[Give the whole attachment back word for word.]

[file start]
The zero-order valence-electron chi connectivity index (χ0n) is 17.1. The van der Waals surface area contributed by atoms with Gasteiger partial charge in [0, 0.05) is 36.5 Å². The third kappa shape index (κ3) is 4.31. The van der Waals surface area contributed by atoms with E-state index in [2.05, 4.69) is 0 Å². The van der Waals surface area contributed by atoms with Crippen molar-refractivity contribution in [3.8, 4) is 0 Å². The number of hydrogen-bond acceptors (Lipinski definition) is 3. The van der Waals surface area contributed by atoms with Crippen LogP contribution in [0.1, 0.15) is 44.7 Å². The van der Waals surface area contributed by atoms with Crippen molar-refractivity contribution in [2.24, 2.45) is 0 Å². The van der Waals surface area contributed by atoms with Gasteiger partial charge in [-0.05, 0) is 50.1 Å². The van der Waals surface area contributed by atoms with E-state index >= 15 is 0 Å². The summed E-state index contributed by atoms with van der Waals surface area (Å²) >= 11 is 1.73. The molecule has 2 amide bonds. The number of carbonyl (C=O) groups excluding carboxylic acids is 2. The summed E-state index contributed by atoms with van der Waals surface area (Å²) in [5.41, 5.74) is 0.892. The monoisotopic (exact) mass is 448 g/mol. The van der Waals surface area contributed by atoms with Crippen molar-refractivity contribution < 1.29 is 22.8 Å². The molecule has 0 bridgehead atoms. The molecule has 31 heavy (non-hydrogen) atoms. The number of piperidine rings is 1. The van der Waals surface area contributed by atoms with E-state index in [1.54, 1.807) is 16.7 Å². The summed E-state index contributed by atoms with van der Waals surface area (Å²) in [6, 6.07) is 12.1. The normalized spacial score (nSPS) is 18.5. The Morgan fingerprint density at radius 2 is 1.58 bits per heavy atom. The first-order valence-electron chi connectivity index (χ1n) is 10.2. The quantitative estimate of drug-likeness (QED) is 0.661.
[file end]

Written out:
The zero-order valence-electron chi connectivity index (χ0n) is 17.1. The van der Waals surface area contributed by atoms with Gasteiger partial charge in [0, 0.05) is 36.5 Å². The third kappa shape index (κ3) is 4.31. The van der Waals surface area contributed by atoms with E-state index in [2.05, 4.69) is 0 Å². The van der Waals surface area contributed by atoms with Crippen molar-refractivity contribution in [3.8, 4) is 0 Å². The number of hydrogen-bond acceptors (Lipinski definition) is 3. The van der Waals surface area contributed by atoms with Crippen LogP contribution in [0.1, 0.15) is 44.7 Å². The van der Waals surface area contributed by atoms with Crippen molar-refractivity contribution in [2.24, 2.45) is 0 Å². The van der Waals surface area contributed by atoms with Gasteiger partial charge in [-0.05, 0) is 50.1 Å². The van der Waals surface area contributed by atoms with E-state index >= 15 is 0 Å². The summed E-state index contributed by atoms with van der Waals surface area (Å²) >= 11 is 1.73. The molecule has 2 amide bonds. The number of carbonyl (C=O) groups excluding carboxylic acids is 2. The summed E-state index contributed by atoms with van der Waals surface area (Å²) in [5.41, 5.74) is 0.892. The monoisotopic (exact) mass is 448 g/mol. The van der Waals surface area contributed by atoms with Crippen molar-refractivity contribution < 1.29 is 22.8 Å². The molecule has 0 bridgehead atoms. The molecule has 31 heavy (non-hydrogen) atoms. The number of piperidine rings is 1. The van der Waals surface area contributed by atoms with E-state index in [1.54, 1.807) is 16.7 Å². The summed E-state index contributed by atoms with van der Waals surface area (Å²) in [6, 6.07) is 12.1. The normalized spacial score (nSPS) is 18.5. The Morgan fingerprint density at radius 2 is 1.58 bits per heavy atom. The first-order valence-electron chi connectivity index (χ1n) is 10.2. The quantitative estimate of drug-likeness (QED) is 0.661.